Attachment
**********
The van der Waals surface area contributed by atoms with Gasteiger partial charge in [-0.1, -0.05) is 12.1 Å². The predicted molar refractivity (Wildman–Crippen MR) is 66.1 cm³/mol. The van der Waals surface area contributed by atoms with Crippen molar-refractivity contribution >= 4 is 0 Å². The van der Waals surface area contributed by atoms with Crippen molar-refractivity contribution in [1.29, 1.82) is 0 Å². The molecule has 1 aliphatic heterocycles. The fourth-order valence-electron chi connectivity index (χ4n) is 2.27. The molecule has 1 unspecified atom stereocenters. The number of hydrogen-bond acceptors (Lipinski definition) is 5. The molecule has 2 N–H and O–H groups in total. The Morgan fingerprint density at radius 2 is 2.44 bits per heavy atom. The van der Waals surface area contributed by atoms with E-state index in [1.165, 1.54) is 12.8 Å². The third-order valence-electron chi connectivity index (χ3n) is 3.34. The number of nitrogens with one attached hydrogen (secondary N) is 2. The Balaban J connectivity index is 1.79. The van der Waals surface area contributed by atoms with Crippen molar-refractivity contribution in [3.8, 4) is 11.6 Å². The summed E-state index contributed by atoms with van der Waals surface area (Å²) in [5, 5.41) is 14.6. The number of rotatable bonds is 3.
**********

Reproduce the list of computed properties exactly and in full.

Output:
The van der Waals surface area contributed by atoms with Gasteiger partial charge in [-0.1, -0.05) is 12.1 Å². The predicted molar refractivity (Wildman–Crippen MR) is 66.1 cm³/mol. The van der Waals surface area contributed by atoms with Crippen molar-refractivity contribution >= 4 is 0 Å². The van der Waals surface area contributed by atoms with Crippen molar-refractivity contribution in [1.29, 1.82) is 0 Å². The molecule has 1 aliphatic heterocycles. The fourth-order valence-electron chi connectivity index (χ4n) is 2.27. The molecule has 1 unspecified atom stereocenters. The number of hydrogen-bond acceptors (Lipinski definition) is 5. The molecule has 2 N–H and O–H groups in total. The Morgan fingerprint density at radius 2 is 2.44 bits per heavy atom. The van der Waals surface area contributed by atoms with E-state index in [1.165, 1.54) is 12.8 Å². The third-order valence-electron chi connectivity index (χ3n) is 3.34. The number of nitrogens with one attached hydrogen (secondary N) is 2. The Balaban J connectivity index is 1.79. The van der Waals surface area contributed by atoms with Crippen molar-refractivity contribution in [3.8, 4) is 11.6 Å². The summed E-state index contributed by atoms with van der Waals surface area (Å²) in [5, 5.41) is 14.6. The number of rotatable bonds is 3.